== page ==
The character may have an emptiness inside of her, but like me, she's a tchotchke queen. The placement of objects in itself is an art. Muted pastels, house plants, marble side tables and trinkets from the Asian dollar store. The sets look like shoe-string Ettore Sottsass installation, with a dash of Leslie Hall. So while I'm fully aware that there's an anti-establishment  message, I too am seduced by Cynthia's synthetic reality.

There are five episodes before the three I'm covering here and I believe two after, but these three (and a random episode 3 on youtube) seem to be the only available ones on the net. As they came together attached in one swoop, I'm reviewing them as one film. Like a mini-anthology.

Episode 6:

While doing a puzzle of a waterfall, Cynthia realizes she's missing the final piece. Panicked, she searches the living with no avail. Feeling lost, she finds herself in a New Age store that sells waterfall statues. She buys yet another waterfall for her home in hopes that the sound of the rippling water will give her the clarity she needs to find the missing puzzle piece. Once home all of the water devices are turned on, including an electric waterfall picture. She plays a meditation tape and the sounds put her body in a state of emotional out-pour. Once enlightened she knows to look deep inside the waterfall picture for the missing puzzle piece. As she places the final piece in the center of the puzzle the camera zooms in to reveal Cynthia's own crying face in the water.

Episode 7:

While gazing upon herself in a vanity mirror, Cynthia notices some unsightly black heads. She reaches for her holographic box which contains several packets of pore strips. The camera zooms in on her black stippled nose as she performs her skin care ritual. As she patiently waits for the strip to dry she stares at her distorted image in the mirror. Suddenly a sphinx-like creature with her own face appears. It sings "Now That I'm a Woman" from the Last Unicorn. A song about the unicorn's sad transformation from a strange creature to an ordinary woman. Little pore strips fly around them like doves. The sphinx disappears and she slowly removes her pore strip to reveal an inspirational quote from 'Jonathan Livingston Seagull'.

Episode 8:

Best for last. Unsatisfied with the state of her plant arrangement, Cynthia embarks on a Crystal Light induced creative journey in sand art. She listens to Enya's 'Orinoco Flow' and re-imagines her once drab vase. She dumps colored craft store sand, pearls, plastic gems and fake flowers in a casserole of kitsch. She creates designs in sand directly on the table, embellishing them with crystals. Her whole house comes to life. Soon all of her plastic belongings are singing and dancing. One by one she adds them to the magical concoction of ornamental decor, creating a Chakra of artificial soil for her new flower arrangement. Once finished she places the vase by the couch and immediately begins to feel unfulfilled despite her new creation. After a few moments have passed, the vines from the arrangement grow into a magical ladder. She climbs it and enters a door that transports her to a lively rave set to an electronic remix of  'Orinoco Flow'. She joins the party until she realizes that she's just been poisoned by the Crystal Light and that it was all and hallucination. She vomits herself back to reality.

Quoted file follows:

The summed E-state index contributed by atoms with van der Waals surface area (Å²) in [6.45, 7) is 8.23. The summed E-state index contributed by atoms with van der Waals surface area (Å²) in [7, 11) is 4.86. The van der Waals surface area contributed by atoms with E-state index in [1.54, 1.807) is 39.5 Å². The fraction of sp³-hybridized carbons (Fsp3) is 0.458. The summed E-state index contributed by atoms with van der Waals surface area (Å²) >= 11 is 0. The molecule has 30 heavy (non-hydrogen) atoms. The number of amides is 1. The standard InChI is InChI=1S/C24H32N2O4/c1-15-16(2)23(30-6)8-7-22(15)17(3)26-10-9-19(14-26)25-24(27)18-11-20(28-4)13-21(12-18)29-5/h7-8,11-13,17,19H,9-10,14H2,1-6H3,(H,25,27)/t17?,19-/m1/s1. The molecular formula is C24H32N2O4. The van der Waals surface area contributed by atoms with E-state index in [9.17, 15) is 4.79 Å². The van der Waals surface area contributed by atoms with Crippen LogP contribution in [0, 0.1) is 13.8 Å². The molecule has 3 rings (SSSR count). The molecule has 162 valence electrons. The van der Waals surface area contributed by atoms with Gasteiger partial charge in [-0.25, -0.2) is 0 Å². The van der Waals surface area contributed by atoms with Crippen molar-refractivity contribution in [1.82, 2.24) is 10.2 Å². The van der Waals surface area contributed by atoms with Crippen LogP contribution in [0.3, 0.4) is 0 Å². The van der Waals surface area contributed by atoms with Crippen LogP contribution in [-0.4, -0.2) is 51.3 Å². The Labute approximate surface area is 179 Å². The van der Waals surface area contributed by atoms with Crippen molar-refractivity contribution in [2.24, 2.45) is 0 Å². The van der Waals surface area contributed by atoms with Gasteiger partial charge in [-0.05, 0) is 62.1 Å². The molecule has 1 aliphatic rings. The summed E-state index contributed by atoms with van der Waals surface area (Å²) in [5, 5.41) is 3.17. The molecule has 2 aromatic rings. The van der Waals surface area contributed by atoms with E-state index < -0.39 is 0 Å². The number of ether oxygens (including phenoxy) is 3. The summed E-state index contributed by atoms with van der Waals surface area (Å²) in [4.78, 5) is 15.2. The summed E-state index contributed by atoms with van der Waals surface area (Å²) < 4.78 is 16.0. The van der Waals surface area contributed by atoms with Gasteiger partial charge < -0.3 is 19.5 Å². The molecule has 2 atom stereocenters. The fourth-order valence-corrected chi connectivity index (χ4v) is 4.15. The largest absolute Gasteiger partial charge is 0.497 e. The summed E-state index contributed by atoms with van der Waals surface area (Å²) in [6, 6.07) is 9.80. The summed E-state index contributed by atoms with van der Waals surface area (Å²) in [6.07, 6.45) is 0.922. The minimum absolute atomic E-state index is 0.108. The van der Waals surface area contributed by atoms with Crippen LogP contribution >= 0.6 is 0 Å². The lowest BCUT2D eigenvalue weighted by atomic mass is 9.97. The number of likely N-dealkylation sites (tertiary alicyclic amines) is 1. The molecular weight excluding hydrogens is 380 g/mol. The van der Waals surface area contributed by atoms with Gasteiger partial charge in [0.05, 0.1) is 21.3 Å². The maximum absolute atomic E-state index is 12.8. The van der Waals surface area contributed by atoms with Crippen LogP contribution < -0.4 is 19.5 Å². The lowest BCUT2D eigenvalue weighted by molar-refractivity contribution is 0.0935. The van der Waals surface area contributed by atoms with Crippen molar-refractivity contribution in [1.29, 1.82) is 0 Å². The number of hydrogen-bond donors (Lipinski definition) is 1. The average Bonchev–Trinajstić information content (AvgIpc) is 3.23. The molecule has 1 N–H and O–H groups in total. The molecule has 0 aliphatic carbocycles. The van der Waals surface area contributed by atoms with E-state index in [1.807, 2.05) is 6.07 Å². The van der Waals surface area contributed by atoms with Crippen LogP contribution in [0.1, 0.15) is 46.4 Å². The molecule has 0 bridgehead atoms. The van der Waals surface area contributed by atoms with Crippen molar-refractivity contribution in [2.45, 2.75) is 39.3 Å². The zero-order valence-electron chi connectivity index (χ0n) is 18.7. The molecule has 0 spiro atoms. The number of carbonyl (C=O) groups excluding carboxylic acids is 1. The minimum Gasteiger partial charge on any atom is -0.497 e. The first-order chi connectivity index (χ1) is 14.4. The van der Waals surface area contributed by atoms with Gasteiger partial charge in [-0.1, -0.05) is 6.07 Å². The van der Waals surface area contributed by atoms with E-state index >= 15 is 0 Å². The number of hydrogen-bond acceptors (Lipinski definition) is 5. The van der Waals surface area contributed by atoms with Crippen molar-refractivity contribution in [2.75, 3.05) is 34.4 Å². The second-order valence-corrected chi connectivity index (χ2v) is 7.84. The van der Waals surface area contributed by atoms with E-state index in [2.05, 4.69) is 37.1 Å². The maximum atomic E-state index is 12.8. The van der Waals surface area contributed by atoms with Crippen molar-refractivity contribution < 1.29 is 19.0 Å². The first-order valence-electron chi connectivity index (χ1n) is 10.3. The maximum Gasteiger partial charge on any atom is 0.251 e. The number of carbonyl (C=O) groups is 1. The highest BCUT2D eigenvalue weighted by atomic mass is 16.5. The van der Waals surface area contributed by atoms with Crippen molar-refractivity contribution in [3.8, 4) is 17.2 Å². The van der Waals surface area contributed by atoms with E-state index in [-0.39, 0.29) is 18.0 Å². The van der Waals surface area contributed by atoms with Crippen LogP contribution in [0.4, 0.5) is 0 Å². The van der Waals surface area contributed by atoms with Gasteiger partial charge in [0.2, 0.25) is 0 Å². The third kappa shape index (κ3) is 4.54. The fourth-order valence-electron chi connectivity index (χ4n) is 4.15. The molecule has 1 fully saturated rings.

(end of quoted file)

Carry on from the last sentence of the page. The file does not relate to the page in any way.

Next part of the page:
I have this thing for commercial meditation products. I collect new age cassettes and nature videos whenever I encounter them at thrift stores. The idea that this analog version of nature can bring you some kind of inner peace is fascinating. When I started collecting these types of things I was doing it in an ironic way. There was something "funny" about it. But I've discovered there is kind of a science to it. When I listen to or watch this stuff, I think it may actually work. Or at least I think it's working while I'm participating. Like some kind of neo-shamanic ritual of the digital age. Put on a tape and all of your problems will melt away. Cynthia is a prime target for this kind of advertising duplicity. When you look in a magazine and see lots of happy women, the idea is if you do as they do you also will be happy. It could be as little as one product that changes your whole life. Cynthia aspires to be the woman on the Biore box and to feel like she's in a Crystal Light commercial. That's the witchcraft of consumerism, the promise of the thing you desire leads to a momentary high and then an empty realization that not only does it not work but you're worse off than before. Shana Moulton has created a really likable character and Universe to satire these ideas.

As a multi-media artist, Moulton's work has been limited to mostly galleries. Still active today, you can see a few excerpts on her Vimeo. I'm not sure if a commercial release is her style, but if that were to ever happen I'd be first in line to own these brilliant pastel fever dreams.